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SALT LAKE — On March 11, 2012, Rachel and Jason Warner, not knowing how long they would be gone, kissed their four older children goodbye. The two parents, along with their 4-day-old son, Ryker, boarded an air helicopter to make the 2,000 mile journey from Salt Lake City to Boston in an effort to save their baby boy's life.
Four months earlier, at just 20 weeks along in her pregnancy, Rachel was given the news that something was terribly wrong with her unborn baby's heart. When she and Jason were given the option to abort their baby, without hesitation they chose life.
Unsure of the exact condition of the baby's heart, Rachel and Jason continued with the pregnancy, which, according to Rachel, was the most “normal” pregnancy she had experienced. Then on March 7, 2012, little Ryker made his debut — and four days later took his first flight.
A few days after arriving in Boston, Ryker was admitted to Boston Children's Hospital, where doctors immediately found that his respiratory rate was dangerously high and his lungs were filing with fluid. Multiple tests were performed to determine the exact condition of little Ryker's heart. It was soon found that he had Heterotaxy RAI with five serious congenital heart defects and would need a heart transplant in order to live a long and healthy life.
The couple was suddenly faced with their new reality. In order to give their son the best chance at life, they would need to make the move to Boston permanent.
This decision was not without its share of major sacrifices on the part of every member of the family. Jason was a successful general contractor who had to let his business go after 12 years. Rachel worked at a salon where she was a popular hair dresser; she was also in her second year of interior design school.
The couple's two young daughters were both actively engaged in preschool and dance classes, with one just months away from beginning kindergarten. Their older two boys, whose custody they share with the biological mother, were also very involved in school and athletics.
Still, the family ended up short-selling their home, selling many of their belongings, and packing a small moving truck with only necessities.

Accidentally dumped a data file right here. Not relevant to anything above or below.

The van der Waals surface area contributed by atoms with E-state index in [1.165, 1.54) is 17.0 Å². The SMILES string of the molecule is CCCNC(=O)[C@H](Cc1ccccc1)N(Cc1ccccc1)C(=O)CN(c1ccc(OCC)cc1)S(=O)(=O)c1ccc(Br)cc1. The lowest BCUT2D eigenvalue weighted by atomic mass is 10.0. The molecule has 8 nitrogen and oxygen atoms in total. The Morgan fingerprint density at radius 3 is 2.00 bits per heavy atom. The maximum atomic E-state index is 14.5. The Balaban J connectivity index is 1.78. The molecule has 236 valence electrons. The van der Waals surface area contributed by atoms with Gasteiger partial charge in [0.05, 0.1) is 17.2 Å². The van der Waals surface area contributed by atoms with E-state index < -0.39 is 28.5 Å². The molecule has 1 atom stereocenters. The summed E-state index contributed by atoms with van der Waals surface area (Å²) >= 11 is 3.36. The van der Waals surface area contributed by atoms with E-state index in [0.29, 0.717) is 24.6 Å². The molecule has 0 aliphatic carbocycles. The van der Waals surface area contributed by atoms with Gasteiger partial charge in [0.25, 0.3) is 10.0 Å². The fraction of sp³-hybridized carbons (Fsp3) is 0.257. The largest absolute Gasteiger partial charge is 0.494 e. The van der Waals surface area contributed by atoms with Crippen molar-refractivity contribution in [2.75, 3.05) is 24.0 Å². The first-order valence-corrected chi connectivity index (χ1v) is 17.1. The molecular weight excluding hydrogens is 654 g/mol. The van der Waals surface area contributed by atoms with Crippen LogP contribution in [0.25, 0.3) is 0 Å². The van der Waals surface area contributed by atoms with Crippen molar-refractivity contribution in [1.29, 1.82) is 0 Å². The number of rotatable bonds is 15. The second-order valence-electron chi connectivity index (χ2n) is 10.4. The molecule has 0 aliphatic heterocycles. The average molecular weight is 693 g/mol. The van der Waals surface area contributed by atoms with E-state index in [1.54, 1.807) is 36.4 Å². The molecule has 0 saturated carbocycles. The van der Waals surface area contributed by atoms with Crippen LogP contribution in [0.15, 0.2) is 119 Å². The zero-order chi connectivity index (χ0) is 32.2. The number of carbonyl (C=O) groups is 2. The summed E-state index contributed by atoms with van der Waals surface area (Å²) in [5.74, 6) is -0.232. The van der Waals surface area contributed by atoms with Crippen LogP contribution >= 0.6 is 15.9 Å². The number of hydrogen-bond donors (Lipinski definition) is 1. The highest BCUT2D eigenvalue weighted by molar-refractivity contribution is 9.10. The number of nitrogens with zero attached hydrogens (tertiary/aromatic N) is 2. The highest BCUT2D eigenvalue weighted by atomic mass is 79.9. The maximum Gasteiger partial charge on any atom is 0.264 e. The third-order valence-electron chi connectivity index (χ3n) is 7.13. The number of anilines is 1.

Even with all of the sacrifices, they remained up-beat and positive. During a rough day, Rachel remembers her 6-year-old saying, “Sometimes things are hard, but you just gotta' do them anyway”. The sweet words spoken by their young daughter have been a true testament of the way this family has been going about life the past 11 months. Between taking turns spending time at the hospital with Ryker and being at home with their two girls — making an 80-mile trip each way — the family has remained close and in good spirits.
Ryker's condition has varied considerably over time, as is expected with such a complex disease. It has been nothing short of a roller coaster, Rachel said.
There is good news, though. This past week, Rachel posted on the Miracle Ryker Facebook page, that his condition has improved enough they are making plans to bring him home. Although “home” is now in Boston, they are anxiously awaiting being able to spend time together as a family, which has been a rarity.
Even if all goes as planned, Ryker's needs are still such that both Jason and Rachel will have give him around-the-clock care, meaning both are still unable to work. The situation has caused the family to rely on outside help.
Along with the expenses of Ryker's care, there are the living expenses for the couple and their other children. The two older sons are currently living in Utah and have only been able to visit the family a couple of times, thanks to some generous donations.
The family is grateful for those who have generously donated to fundraisers in their behalf, but their need still exists. To help them out, a friend of the family has created a Valentine's Day/birthday auction in their behalf. Anyone who would like to get involved can participate on the Auction for Miracle Ryker Facebook page.* The auction opened Feb. 14 and will on Ryker's birthday, March 7. All proceeds will go to the Warner family.
*ksl.com has not verified the accuracy of the information provided with respect to the account nor does ksl.com assure that the monies deposited to the account will be applied for the benefit of the persons named as beneficiaries. If you are considering a deposit to the account you should consult your own advisors and otherwise proceed at your own risk.
Arianne Brown is a graduate from Southern Utah University, mother to five young kids and an avid runner. Contact her at firstname.lastname@example.org, follow her on twitter @arimom5, or check out her blog at runariran.wordpress.com.*